I’m a sucker for principles, because principles help us to design and do what is needed and help us to avoid bringing pre-packaged ideas and one-size-fits-all solutions to every problem. And of course, I’m a sucker for my friend Meg Wheatley. Today, in our Art of Hosting workshop in central Illinois, Tenneson Woolf and Teresa Posakony brought some of Meg’s recent thinking on these principles to a group of 60 community developers working in education, child and family services, and restorative justice. We’re excited to be working nwith these principles in the work we’re doing with Berkana Institute. Here’s what I heard:
1. People support what they create. Where are you NOT co-creating? Even the most participatory process always have an edge of focused control or design. Sometimes that is wise, but more often than not we design, host and harvest without consciousness. Are we engaging with everyone who has a stake in this issue?
2. People act most responsibly when they care. Passion and responsibility is how work gets done. We know this from Open Space – as Peggy Holman is fond of saying, invite people to take responsibility for what they love. What is it you can’t NOT do? Sometime during this week I have heard someone describe an exercise where you strip away everything you are doing and you discover what it is you would ALWAYS do under any circumstances. Are we working on the issues that people really care about?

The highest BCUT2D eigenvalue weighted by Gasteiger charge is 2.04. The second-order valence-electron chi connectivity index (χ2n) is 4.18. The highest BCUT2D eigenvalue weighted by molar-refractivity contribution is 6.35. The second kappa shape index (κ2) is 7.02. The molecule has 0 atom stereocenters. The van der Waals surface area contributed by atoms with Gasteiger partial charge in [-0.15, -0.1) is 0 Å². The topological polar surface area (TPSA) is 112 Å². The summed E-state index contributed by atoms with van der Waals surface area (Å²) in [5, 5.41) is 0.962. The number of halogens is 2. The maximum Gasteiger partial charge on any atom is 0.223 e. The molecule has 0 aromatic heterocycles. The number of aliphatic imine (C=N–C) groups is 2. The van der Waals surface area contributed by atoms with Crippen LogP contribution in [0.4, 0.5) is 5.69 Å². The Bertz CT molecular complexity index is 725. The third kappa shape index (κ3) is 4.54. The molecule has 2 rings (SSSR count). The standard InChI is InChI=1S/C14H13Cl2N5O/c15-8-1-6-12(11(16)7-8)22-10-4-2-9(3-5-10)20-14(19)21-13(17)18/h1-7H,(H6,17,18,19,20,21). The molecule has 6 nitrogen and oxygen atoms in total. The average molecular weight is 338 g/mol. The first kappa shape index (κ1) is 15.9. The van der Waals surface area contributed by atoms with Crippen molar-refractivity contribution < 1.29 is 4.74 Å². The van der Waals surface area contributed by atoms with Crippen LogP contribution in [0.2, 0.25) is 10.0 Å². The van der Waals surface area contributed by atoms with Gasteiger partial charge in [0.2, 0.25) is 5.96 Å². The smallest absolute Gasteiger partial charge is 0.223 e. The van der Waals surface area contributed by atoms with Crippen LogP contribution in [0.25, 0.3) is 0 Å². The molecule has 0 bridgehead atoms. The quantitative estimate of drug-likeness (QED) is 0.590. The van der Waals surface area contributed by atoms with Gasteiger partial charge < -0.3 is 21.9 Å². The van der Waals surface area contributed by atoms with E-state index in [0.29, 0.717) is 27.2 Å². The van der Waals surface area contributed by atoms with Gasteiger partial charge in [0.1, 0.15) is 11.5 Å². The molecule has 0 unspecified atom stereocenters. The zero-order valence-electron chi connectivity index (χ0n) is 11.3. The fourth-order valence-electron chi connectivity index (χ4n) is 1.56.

3. Conversation is the way that humans have always thought together. In conversation we discover shared meaning. It is the primal human organizing tool. Even in the corridors of power, very little real action happens in debate, but rather in the side rooms, the hallways, the lunches, the times away from the ritual spaces of authority and in the the relaxed spaces of being human. In all of our design of meetings, engagement, planning or whatever, if you aren’t building conversation into the process, you will not benefit from the collective power and wisdom of humans thinking together. These are not “soft” processes. This is how wars get started and how wars end. It’s how money is made, lives started, freedom realized. It is the core human organizing competency.